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Plane Safety Is A Shared Responsibility, Former FAA Administrator Says


Some other news now. Why did federal regulators allow airlines to fly the Boeing 737 Max? It's a question the Department of Justice reportedly wants answered. Here's what we know. Aviation safety officials have seen similarities between two crashes of 737s, although the investigations continue. These and other incidents raise questions about a flight control system. And Boeing and the Federal Aviation Administration had said that system was safe. The Seattle Times reports the FAA accepted a safety analysis concluding that the failure of that system would not be catastrophic. The last permanent administrator of the FAA is Michael Huerta. He stepped down from his five-year term last year, and he is on the line from Utah.

Mr. Huerta, welcome to the program.

MICHAEL HUERTA: Thank you. Good morning, Steve.

INSKEEP: Is it correct that Boeing rolled out this plane while you were leading the FAA?

HUERTA: Yes, that's correct. The aircraft had received its final certification in 2017 after...

INSKEEP: Was it right to certify it as safe?

HUERTA: Well, it was a five-year process that was - begun - and it is - it's a process that has been followed for many aircraft for many years and derivative aircraft, as they've been developed as new technologies have come into the marketplace. Aviation safety is the ultimate team sport, and it's a shared responsibility between the regulator and the manufacturer. Clearly, there - critics are asking a lot of questions here. And the world aviation community has been justifiably shaken by what's developed over the past weeks.


HUERTA: And that's what the investigators are now focused on, what exactly happened...

INSKEEP: But you have to ask yourself personally - was this the right decision? Effectively, your name is on this.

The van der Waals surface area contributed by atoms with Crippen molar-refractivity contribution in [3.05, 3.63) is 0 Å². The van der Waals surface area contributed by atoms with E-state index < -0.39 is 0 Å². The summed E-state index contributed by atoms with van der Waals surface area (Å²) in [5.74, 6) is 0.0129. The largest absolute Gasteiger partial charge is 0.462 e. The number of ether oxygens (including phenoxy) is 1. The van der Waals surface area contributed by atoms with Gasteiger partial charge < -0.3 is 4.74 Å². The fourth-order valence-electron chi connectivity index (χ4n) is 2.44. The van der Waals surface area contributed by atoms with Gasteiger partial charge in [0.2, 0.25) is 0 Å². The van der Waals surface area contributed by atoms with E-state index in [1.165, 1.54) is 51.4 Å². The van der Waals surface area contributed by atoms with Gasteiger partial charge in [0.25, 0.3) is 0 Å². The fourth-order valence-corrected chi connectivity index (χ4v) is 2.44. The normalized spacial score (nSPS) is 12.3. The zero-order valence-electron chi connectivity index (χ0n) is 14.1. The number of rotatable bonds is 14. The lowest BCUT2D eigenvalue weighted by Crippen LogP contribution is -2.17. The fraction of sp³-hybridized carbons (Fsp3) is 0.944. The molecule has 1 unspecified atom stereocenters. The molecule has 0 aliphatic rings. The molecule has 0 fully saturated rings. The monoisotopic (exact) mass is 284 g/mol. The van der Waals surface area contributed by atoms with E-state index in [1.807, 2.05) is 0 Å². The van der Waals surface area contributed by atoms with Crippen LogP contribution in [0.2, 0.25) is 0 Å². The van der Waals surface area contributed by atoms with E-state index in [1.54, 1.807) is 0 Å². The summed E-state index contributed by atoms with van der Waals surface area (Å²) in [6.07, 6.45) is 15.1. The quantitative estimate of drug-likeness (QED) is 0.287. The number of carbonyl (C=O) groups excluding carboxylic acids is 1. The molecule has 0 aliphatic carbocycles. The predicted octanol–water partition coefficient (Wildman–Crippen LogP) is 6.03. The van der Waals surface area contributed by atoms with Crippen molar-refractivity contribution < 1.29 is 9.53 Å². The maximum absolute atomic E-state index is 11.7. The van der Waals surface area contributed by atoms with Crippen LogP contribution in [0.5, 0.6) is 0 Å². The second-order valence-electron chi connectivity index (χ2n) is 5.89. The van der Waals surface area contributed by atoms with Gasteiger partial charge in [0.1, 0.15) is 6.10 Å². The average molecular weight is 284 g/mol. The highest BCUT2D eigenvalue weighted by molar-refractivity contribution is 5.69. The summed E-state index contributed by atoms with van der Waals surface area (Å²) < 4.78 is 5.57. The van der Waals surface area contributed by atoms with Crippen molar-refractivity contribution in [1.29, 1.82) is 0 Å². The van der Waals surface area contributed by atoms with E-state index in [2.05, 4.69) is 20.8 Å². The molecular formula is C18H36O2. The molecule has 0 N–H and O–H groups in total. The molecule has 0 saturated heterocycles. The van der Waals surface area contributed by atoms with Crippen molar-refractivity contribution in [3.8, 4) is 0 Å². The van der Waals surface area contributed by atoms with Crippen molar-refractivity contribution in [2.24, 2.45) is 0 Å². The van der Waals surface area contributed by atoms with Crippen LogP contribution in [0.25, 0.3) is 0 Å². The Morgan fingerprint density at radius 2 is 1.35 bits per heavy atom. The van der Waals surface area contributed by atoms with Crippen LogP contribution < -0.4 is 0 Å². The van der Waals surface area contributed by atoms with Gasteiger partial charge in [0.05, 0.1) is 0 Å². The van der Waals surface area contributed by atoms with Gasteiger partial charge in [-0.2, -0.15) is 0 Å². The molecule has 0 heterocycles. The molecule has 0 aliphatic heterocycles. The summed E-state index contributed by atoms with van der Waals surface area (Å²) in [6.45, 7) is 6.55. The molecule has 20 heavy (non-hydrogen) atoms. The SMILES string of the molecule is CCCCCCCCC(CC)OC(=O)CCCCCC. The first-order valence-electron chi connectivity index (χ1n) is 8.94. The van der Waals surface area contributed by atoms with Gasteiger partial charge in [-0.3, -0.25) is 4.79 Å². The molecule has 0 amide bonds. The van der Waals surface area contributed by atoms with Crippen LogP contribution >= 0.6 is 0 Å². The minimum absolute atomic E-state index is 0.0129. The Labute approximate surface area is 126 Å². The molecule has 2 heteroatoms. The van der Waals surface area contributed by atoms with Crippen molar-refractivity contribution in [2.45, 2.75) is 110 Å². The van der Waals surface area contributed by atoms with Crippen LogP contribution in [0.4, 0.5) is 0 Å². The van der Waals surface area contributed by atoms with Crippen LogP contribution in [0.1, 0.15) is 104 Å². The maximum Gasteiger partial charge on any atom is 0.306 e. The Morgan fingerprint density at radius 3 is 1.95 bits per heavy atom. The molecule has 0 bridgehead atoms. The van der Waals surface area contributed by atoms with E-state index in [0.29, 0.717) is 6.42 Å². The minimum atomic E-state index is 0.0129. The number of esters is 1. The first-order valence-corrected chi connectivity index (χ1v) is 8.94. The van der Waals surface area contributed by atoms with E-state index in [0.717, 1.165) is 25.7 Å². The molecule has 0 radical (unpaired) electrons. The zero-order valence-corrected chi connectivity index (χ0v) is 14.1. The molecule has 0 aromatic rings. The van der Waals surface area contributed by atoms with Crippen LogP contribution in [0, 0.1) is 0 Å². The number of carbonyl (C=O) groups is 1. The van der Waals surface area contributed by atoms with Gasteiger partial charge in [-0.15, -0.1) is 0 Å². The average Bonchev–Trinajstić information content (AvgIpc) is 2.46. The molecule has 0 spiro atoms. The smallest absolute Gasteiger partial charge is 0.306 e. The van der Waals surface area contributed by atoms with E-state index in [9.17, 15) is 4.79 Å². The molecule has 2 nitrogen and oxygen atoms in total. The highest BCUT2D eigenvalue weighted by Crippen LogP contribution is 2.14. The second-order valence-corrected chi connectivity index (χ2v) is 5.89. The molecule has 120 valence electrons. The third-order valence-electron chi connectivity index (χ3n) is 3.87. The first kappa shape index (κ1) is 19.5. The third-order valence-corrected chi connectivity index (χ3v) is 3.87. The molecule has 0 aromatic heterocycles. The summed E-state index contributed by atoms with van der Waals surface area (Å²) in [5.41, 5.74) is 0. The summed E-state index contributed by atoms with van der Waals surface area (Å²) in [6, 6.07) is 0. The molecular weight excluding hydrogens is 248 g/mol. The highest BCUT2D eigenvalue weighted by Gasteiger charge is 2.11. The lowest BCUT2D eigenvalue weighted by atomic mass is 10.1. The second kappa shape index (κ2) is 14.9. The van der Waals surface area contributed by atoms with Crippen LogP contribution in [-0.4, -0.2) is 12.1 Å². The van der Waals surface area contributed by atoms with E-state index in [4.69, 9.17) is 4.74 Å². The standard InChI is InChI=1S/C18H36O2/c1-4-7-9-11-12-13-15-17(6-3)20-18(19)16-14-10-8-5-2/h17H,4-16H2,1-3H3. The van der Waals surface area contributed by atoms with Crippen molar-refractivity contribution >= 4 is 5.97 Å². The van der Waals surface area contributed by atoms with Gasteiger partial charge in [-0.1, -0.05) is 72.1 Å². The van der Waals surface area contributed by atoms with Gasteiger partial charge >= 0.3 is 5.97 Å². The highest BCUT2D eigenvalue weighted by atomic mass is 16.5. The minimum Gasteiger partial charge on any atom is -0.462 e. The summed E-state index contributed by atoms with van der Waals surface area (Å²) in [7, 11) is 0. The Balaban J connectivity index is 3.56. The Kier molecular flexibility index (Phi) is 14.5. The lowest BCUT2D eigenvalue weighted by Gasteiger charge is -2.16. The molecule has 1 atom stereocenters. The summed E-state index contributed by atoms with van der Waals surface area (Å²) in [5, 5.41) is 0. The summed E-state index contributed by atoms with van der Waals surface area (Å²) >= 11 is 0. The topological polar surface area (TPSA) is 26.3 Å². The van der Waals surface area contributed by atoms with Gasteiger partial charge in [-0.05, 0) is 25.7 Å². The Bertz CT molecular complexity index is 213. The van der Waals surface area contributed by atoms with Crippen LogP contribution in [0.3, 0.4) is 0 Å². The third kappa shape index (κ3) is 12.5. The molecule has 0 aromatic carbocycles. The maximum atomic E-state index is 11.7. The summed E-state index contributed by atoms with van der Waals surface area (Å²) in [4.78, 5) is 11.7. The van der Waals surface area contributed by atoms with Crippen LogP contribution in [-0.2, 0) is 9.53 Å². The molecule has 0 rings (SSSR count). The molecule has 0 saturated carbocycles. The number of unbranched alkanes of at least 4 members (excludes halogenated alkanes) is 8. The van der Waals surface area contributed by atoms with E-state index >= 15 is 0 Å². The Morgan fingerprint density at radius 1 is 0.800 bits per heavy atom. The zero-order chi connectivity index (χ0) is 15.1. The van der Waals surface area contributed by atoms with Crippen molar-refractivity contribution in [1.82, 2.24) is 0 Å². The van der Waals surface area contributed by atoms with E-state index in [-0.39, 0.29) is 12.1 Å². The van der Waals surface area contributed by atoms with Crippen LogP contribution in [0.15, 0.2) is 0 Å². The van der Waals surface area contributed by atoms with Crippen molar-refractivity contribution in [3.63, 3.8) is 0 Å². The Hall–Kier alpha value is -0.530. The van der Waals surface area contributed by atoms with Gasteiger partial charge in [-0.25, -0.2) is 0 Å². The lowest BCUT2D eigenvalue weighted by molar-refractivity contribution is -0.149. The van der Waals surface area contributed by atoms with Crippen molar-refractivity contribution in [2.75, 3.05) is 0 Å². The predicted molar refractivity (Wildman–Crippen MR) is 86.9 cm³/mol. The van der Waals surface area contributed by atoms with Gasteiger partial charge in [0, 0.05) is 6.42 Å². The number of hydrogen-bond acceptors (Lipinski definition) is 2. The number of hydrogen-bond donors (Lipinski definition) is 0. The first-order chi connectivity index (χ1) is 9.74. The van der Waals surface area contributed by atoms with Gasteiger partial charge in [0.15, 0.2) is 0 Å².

HUERTA: Well, the decision is made by the professionals in the Aircraft Certification division of the FAA. And yes, I, like everybody else, have questions of - what did the data tell us at the time? What did we know? And what decisions were made? And as we conclude this investigation, I think it will be important for us to all work together to ensure that an accident like this doesn't happen ever again.

INSKEEP: You mention, Mr. Huerta, that this is a long-standing process. The FAA works with the aviation companies, works with any number of different firms to try to figure out the best safety approach. But there are now questions about whether the process was not truly followed in its traditional sense here. And I'll give an example.

It's of course understood that a plane should have massive redundancy - that if one thing goes wrong, that shouldn't crash the plane. The classic example is if it's a multi-engine plane, they design it to fly with only one engine working. And yet, according to The Seattle Times, we discover that if a single sensor were to fail, this flight control system could go out of control. And we now have evidence that could be catastrophic. Was that a correct analysis, do you think?